Amira Osman Hamed is ready to sacrifice her body for her beliefs. The 35-year-old Sudanese woman has refused to adhere to a law, which requires all women in her country to cover their hair with a hijab.
Hamed faces brutal lashings if she’s convicted of violating article 152, which prohibits “obscene and indecent acts” in public.
(1) Whoever does in a public place an indecent act or an act contrary to public morals or wears an obscene outfit or contrary to public morals or causing an annoyance to public feelings shall be punished with flogging which may not exceed forty lashes or with fine or with both.
(2) The act shall be contrary to public morals if it is regarded as such according to the standard of the person’s religion or the custom of the country where the act takes place.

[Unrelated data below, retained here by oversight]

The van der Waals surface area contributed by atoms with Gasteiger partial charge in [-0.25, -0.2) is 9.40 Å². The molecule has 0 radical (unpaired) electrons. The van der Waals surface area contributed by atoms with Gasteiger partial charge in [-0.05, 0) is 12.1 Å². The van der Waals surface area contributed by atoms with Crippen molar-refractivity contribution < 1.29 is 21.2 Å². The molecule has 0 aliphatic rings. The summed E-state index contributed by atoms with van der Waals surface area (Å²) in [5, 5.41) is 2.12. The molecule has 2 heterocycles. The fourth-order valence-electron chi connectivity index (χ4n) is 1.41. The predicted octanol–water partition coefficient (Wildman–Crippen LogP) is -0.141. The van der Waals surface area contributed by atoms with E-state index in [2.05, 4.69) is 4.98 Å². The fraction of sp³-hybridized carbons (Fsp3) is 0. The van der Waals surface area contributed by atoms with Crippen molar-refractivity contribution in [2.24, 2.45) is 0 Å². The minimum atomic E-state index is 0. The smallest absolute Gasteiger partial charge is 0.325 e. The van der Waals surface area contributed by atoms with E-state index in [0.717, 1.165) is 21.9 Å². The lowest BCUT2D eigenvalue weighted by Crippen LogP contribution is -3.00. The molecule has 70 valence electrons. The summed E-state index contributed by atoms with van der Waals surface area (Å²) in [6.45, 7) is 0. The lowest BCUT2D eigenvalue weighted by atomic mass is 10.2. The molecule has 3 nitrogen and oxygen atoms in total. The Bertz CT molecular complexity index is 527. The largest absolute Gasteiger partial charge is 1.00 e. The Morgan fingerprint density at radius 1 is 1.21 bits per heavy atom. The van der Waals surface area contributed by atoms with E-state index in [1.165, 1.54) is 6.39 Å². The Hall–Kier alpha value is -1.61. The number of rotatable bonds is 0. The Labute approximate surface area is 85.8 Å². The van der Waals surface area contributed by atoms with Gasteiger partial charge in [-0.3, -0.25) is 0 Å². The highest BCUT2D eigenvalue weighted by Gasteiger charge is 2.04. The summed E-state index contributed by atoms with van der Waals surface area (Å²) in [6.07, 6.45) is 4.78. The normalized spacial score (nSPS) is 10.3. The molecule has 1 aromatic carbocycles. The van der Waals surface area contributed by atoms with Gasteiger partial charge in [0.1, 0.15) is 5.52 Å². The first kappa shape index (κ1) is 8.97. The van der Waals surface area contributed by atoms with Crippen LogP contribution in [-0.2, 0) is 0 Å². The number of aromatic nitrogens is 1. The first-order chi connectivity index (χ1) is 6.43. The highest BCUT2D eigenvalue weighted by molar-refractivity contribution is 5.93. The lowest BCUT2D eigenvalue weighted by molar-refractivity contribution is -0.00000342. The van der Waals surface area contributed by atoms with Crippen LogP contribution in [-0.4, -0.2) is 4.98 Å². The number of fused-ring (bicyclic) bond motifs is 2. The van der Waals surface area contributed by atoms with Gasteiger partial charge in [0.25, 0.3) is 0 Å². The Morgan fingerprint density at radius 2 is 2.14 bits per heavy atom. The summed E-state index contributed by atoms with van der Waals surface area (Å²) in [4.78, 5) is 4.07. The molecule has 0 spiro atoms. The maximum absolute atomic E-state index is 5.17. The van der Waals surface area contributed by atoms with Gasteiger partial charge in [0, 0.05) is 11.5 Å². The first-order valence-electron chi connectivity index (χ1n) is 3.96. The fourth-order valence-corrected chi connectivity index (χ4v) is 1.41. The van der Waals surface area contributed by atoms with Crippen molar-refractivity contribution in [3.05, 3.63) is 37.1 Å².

In an interview with the AFP, Hamed, who is Muslim, said, “They want us to be like Taliban women.”
According to MSN, Hamed has received support from civil rights activists who say the vague law, which was instituted in 1989 after a coup by President Omar al-Bashir, leaves women open to harassment and abuse.
Hamed, who wears braids, says she was visiting a government office in Jebel Aulia late last month when a police officer ordered her to cover her hair.
“He said, ‘You are not Sudanese. What is your religion?'”
She told the officer, “I’m Sudanese. I’m Muslim, and I’m not going to cover my head.”
Hamed isn’t the only women to suffer under Sudan’s oppressive “decency” laws. Back in 2009, Lubna Hussein was arrested and sentenced to flogging after she was caught wearing trousers, and according to some estimates over 43,000 women were arrested in the country’s Khartoum State and jailed for “indecent” clothing offenses in 2008 alone.
Hamed’s could face up to 40 lashings as early as September 19 when her trial is set to begin.